This type of die differs from the others in the presence of two oscillating rotors that support the sheet before and during the bending phase. The peculiarity of these inserts is that as they rotate, they support the sheet during bending, significantly reducing friction and making it possible to significantly shorten the length of the minimum edge. It is possible to make very small edges and bend close to holes and slots, including profiles on slant-cut sheet metal, avoiding deformation.

In addition, the use of this type of die can significantly reduce the costly polishing operations that follow bending, as there are no straight lines mirroring the bend line that usually appear when bending with traditional dies, and other scratches or bend marks are minimised. Due to the elimination of additional processing steps, production costs decrease and, more importantly, delivery times are shortened.

The advantages listed above apply to both traditional steel tools and those made by 3D printing. The big difference between the two, however, is when evaluating costs, lead times and the possibility of customise the mould to your preference.



From design to testing

The design phase of the sheet metal bending die was inspired by a similar product already on the market. Upgrades were made to allow the correct positioning of the die on the machine by inserting magnet inserts.

For the production of the assembly, a specific material such as PPS CF was used, which has excellent compressive strength, making it the ideal candidate for this type of application. This type of material is composed of carbon-fibre-reinforced polyphenylene sulphide and has properties of high mechanical strength that remains even at temperatures in the 230 °C range. These characteristics make it an excellent competitor to far more expensive and difficult-to-print materials. For printing PPS CF, it is of great importance to use high-performance printers that have the ability to reach extrusion temperatures around 320 °C and that have a heated chamber so that the natural shrinkage of the material during printing can be controlled.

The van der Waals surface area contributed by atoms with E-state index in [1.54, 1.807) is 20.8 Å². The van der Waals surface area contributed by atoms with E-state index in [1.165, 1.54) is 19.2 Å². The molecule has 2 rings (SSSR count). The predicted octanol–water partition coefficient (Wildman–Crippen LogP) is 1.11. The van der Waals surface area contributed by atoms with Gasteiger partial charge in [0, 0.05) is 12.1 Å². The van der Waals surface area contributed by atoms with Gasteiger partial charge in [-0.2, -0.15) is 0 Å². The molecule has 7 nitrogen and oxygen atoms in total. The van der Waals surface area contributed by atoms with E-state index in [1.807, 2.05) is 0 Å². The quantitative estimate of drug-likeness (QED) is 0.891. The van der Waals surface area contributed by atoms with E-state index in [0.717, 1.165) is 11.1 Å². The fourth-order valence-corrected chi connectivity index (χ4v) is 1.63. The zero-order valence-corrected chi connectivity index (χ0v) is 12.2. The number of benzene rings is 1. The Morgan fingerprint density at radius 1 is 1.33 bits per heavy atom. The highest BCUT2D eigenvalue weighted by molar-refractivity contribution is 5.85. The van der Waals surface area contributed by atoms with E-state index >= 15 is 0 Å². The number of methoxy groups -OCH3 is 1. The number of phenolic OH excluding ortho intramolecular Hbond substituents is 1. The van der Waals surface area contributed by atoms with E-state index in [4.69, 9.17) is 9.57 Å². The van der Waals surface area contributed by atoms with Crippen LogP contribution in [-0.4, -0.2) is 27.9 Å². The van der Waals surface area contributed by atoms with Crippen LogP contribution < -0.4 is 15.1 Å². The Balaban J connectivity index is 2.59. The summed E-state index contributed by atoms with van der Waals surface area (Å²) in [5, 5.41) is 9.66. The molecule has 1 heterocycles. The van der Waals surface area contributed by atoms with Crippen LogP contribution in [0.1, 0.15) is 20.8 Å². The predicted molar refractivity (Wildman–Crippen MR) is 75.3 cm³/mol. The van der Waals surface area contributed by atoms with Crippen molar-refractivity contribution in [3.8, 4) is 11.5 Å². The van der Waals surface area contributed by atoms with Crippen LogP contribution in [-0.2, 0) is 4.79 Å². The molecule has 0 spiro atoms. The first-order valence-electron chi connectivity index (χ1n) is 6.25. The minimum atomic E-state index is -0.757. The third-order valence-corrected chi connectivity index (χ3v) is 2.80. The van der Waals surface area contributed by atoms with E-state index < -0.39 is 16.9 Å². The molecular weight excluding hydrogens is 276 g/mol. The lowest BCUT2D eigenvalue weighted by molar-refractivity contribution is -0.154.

In our case, we made use of UltiMaker latest release, the Factor 4 which, thanks to its print core HT suitable for printing high-temperature materials and its print profiles, enabled the die to be produced without difficulty. Thanks to the collaboration with ADP, it was possible to carry out tests that made it possible to highlight the critical aspects of the project and then make iterative improvements to the matrix design. The end result determined that the developed die could be used to perform V-bending on both 1 mm thick AISI 304 and 2 mm thick aluminium sheets.

This case study demonstrates how 3D printing is undergoing a transition from rapid prototyping to a full-fledged production process for functional components. This phenomenon is leading more and more industrial companies to implement 3D printers in their production chain. Indeed, there are advantages in terms of cost, flexibility and reduced warehouse space as parts can be produced as and when they are needed.